Around the World: As a way to soften calls by the hotel industry for regulation of short-term rentals in Malaysia, Airbnb is proposing its own guidelines. Mich Goh, Airbnb’s Public Policy head for South-East Asia, India, Hong Kong, and Taiwan, suggested the introduction of a “three strikes law” that would result in the revocation of an individual’s registration as an Airbnb host for persistent noise and nuisance issues.

And in India, Airbnb is partnering with the country’s ministry of tourism to promote cultural tourism and showcase heritage stays in the country. This collaboration is part of the “Visit India 2023” initiative. As a part of this partnership, Airbnb would create a dedicated microsite called Soul of India, provide support to hosts in untapped tourist areas, help them promote their homestays, enhance host capacity, and encourage responsible hosting practices. 

There is increasing support within the French parliament for the implementation of more lenient visa regulations for foreign owners of second homes. Multiple parliament members are now endorsing the concept of a five-year visa, which would permit visits totaling up to six months per year within the validity period. Currently, second-home owners are required to submit complete paperwork for each visa application, typically lasting four to six months, and undergo an in-person visa process.

Elsewhere on Skift: Renowned footballer Lionel Messi’s contract with Saudi Arabia’s tourism authority requires him to promote the country’s tourism industry on his social media platforms. The contract includes payments of approximately $2 million for annual family vacations, $2 million for promoting Saudi Arabia on social media, $2 million for participation in an annual tourism campaign, and $2 million for charitable work and public appearances. The contract, which is potentially worth $25 million over three years, also includes a clause preventing Messi from making negative comments about Saudi Arabia.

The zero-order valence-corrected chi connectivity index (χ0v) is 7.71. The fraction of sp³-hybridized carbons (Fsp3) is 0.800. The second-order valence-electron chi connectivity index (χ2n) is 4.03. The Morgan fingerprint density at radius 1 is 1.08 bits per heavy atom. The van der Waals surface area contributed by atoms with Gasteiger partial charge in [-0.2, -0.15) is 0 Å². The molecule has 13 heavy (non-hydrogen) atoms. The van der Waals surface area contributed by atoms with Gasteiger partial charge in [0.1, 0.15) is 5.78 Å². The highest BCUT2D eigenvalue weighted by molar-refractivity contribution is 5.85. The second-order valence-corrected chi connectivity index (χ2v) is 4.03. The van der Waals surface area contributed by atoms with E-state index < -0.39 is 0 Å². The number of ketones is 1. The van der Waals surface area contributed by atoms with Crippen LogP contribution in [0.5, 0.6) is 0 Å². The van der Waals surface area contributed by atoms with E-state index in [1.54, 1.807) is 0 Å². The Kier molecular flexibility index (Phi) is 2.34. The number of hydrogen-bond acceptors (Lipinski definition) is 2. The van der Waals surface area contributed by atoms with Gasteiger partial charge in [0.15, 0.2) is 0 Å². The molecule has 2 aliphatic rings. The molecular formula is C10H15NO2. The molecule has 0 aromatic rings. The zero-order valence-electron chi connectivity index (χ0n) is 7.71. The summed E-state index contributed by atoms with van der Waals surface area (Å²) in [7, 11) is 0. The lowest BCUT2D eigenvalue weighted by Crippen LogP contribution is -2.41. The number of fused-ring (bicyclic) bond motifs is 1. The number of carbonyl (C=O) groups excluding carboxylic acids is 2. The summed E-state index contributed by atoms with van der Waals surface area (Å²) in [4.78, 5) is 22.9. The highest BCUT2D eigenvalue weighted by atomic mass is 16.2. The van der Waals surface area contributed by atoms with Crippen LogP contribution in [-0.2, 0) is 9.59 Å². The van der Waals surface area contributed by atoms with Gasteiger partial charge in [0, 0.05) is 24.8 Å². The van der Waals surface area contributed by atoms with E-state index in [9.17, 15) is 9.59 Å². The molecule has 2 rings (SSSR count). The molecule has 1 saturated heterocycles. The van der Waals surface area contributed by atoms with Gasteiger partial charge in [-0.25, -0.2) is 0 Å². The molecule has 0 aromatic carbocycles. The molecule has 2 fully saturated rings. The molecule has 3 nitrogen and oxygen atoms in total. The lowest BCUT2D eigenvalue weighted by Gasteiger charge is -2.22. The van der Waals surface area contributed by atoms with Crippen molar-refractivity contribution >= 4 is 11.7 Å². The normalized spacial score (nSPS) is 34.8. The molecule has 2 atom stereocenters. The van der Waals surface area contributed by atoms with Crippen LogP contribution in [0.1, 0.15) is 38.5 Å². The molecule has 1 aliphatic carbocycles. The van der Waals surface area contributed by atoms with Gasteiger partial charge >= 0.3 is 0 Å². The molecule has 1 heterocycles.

“Saudi Arabia is being extra cautious, leaving absolutely nothing to chance while attempting to give its global image a makeover,” writes Skift Asia Editor Peden Dom Bhutia.

Lionel Messi’s $25 Million Saudi Tourism Deal: Details Revealed in New Report

Under Canvas, an outdoor accommodations brand, started around 10 years ago in West Yellowstone, followed by interesting tented developments in nature areas with high tourist interest: the Great Smokey Mountains, Zion, and other places. The initial iteration of the brand quickly found interest from guests but executing in this space is not easy. 

Now, with the launch of ULUM in Moab, Utah, the brand is creating a more elevated experience: Think electricity in tents, Aesop amenities, Pendleton blankets and more emphasis on the F&B delivered in purpose-built communal spaces. Launched in Moab within driving distance to Canyonlands airport and many of the natural parks, the brand represents Under Canvas’s evolving business model seeking to address a gap in the market and appeal to a higher-end customer.

‘Glamping’ grows up: ULUM’s bid to create approachable luxury

Skift Short-Term Rental Reporter Srividya Kalyanaraman writes the Skift Short-Term Rental ReportSend news tips to [email protected].

You’re reading a free version of the new Skift Short-Term Rental Report. To learn more and get full access, please visit our subscription page.